– what you’re describing is ‘The Hunger Dragon’, a term used on the forum for several years, which you’ll see I included in no1. In my original post. So called because hunger comes flying in, roaring to life, seemingly out of nowhere. Like you, I have the appetite roaring to life as well.

    Doing a water fast or non-calorie fluid only fast is one of the ways people handle the phenomenon known as The Hunger Dragon. Those who can’t stop eating at all after eating anything on a FD usually either quickly give up 5:2 or any sort of intermittant fasting, or, like you, find the solution is to not eat at all and only have water, or water + no- calorie drinks.

    The other approach, which a lot of those with a Hunger Dragon do, is to leave all their calories till right at the end of the day, eating all their calories in one meal. If that meal contains some low cal protein, low cal vegies, often in the form of a soup, with a fairly strong flavour eg with some chilli or curry, + some low cal fruit like strawberries or rockmelon/canteloupe. This suits them, they’re full, don’t have sleep being affected and they get their FD happily done and effective.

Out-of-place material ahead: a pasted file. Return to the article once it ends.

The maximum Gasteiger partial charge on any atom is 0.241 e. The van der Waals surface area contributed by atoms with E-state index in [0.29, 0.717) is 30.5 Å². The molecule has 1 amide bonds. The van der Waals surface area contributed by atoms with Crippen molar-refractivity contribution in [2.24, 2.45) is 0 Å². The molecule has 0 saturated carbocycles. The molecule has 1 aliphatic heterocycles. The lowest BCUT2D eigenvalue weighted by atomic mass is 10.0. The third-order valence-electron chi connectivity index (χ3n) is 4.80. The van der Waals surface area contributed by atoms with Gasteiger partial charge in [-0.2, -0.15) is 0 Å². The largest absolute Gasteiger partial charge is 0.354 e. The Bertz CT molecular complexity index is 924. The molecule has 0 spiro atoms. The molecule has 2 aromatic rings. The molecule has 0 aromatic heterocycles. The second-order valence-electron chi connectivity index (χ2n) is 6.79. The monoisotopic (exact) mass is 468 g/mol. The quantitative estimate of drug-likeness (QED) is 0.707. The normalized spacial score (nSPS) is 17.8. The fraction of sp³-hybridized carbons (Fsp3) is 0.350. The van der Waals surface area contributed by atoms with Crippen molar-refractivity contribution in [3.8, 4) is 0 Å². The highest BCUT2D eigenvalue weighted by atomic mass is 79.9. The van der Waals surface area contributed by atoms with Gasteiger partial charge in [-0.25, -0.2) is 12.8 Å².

Distraction, keeping busy, drinking extra water, and a few other tactics all get used by people with a Hunger Dragon.

    Peoples’ choices in this situation are very personal and it sometimes takes a little while to work through things, to experiment a bit.

    People who do eat on a FD don’t do it because they can’t make it through a FD without eating, they do it because they choose to, some because they need food with medication, some because medically it works better for them.

    Most people don’t start 5:2 by trying to get through a FD without eating anything. It’s the allowance of a little food on a FD that usually attracts them to the 5:2 form of Intermittant Fasting in the first place.

    The wonderful thing about 5:2, in my opinion, is that it can be so varied to suit so many different people’s needs and wants, which includes those who want the science and those who don’t. It makes the forum very interesting and so many varying people can find others like-minded. I’m very appreciative of having a really well moderated forum to assist us all.🙂

    Onwards and Downwards,

    MerryMe I’m glad you found my typo humorous.